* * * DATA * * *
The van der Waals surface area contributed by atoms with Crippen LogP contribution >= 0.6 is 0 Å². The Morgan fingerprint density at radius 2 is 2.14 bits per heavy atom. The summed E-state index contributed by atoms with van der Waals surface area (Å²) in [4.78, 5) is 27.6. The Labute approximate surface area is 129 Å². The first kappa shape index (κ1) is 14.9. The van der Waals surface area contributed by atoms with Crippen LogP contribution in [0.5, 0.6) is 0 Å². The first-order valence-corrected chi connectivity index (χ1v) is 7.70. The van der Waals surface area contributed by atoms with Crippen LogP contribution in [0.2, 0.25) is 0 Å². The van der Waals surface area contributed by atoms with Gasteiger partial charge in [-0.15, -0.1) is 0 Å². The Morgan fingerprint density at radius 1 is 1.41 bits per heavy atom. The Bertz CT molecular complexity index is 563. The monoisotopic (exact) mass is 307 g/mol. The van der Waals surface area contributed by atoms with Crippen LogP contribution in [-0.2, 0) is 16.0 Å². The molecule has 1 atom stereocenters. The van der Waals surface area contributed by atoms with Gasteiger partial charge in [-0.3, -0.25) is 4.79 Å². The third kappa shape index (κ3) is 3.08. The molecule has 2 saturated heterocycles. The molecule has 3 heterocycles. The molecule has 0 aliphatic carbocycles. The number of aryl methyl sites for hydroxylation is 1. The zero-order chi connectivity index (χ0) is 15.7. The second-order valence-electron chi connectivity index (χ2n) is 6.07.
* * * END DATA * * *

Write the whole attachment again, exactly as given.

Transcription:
The van der Waals surface area contributed by atoms with Crippen LogP contribution >= 0.6 is 0 Å². The Morgan fingerprint density at radius 2 is 2.14 bits per heavy atom. The summed E-state index contributed by atoms with van der Waals surface area (Å²) in [4.78, 5) is 27.6. The Labute approximate surface area is 129 Å². The first kappa shape index (κ1) is 14.9. The van der Waals surface area contributed by atoms with Crippen LogP contribution in [0.5, 0.6) is 0 Å². The first-order valence-corrected chi connectivity index (χ1v) is 7.70. The van der Waals surface area contributed by atoms with Crippen LogP contribution in [0.2, 0.25) is 0 Å². The van der Waals surface area contributed by atoms with Gasteiger partial charge in [-0.15, -0.1) is 0 Å². The Morgan fingerprint density at radius 1 is 1.41 bits per heavy atom. The Bertz CT molecular complexity index is 563. The monoisotopic (exact) mass is 307 g/mol. The van der Waals surface area contributed by atoms with Crippen LogP contribution in [-0.2, 0) is 16.0 Å². The molecule has 1 atom stereocenters. The van der Waals surface area contributed by atoms with Gasteiger partial charge in [-0.3, -0.25) is 4.79 Å². The third kappa shape index (κ3) is 3.08. The molecule has 2 saturated heterocycles. The molecule has 3 heterocycles. The molecule has 0 aliphatic carbocycles. The number of aryl methyl sites for hydroxylation is 1. The zero-order chi connectivity index (χ0) is 15.7. The second-order valence-electron chi connectivity index (χ2n) is 6.07.